Complaints about nuisance airborne insects that resemble “giant mosquitoes” are becoming more common among residents in the northeastern states. These insects are commonly referred to as “crane flies,” and several thousand species have been described. In fact, a now deceased researcher from the University of Massachusetts at Amherst, Dr. Charles Alexander, is credited with discovering and describing more than 13,000 crane fly species. Many of Dr. Alexander’s crane fly specimens are now housed within the Smithsonian Institute in Washington DC, which is home to the largest crane fly collection in the world. While there is little doubt that Dr. Alexander had a passion for crane flies, modern Massachusetts residents are growing to hate the insects due to their habit of swarming in large numbers around outdoor patio lights
Crane flies have a reputation for being dangerous insects, and many false claims about crane flies are circulated regularly, including the claim that crane flies spread disease. Another commonly circulated myth states that crane flies are the most venomous insects in the world. Crane flies have also earned many misleading nicknames, including mosquito hawks, daddy longlegs, mosquito eaters, leather jackets, gallinippers, and galliwhoppers. The term “leather jacket” is typically reserved for crane fly larvae, while the term “daddy long legs” and “galliwhoppers” refers to adult crane flies, which slightly resemble long-legged cellar spiders. The common misconception about crane flies is that they are highly venomous, but lack the mouthparts to pierce human skin and therefore cannot deliver their potentially fatal venom into the human bloodstream, just like the common misconception concerning cellar spiders.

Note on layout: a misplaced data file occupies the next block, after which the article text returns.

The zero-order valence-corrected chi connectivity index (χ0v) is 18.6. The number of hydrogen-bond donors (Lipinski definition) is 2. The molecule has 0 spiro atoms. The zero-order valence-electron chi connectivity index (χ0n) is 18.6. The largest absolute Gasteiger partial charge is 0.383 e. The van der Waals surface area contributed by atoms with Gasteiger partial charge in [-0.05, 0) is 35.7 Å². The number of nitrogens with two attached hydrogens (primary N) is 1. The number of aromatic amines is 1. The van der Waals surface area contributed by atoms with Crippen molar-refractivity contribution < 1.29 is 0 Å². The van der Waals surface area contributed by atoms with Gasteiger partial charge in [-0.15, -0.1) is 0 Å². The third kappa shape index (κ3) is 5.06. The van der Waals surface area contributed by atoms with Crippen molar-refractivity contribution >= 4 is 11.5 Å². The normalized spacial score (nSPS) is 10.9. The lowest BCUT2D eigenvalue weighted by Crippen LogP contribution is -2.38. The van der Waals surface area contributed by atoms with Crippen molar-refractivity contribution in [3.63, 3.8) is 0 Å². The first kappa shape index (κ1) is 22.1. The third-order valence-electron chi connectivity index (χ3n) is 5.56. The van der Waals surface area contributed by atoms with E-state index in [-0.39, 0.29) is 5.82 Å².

In reality, crane flies are not venomous, but the second claim is partly true, as crane flies lack the mouthparts to inflict bites on human skin. While crane flies are not dangerous, their bulky bodies and two inch wingspan can make swarms a nuisance to humans. Crane flies are attracted to wet soil, artificial light sources and rotting plant matter on residential properties, and swarms often make their way into homes. Despite their occasional nuisance behavior, crane flies are considered ecologically beneficial insects that do not require any sort of pest control treatment. Crane fly swarms will eventually disappear from residential areas, and adults only live for a period of 10 to 15 days.
Has a crane fly swarm ever appeared in your neighborhood?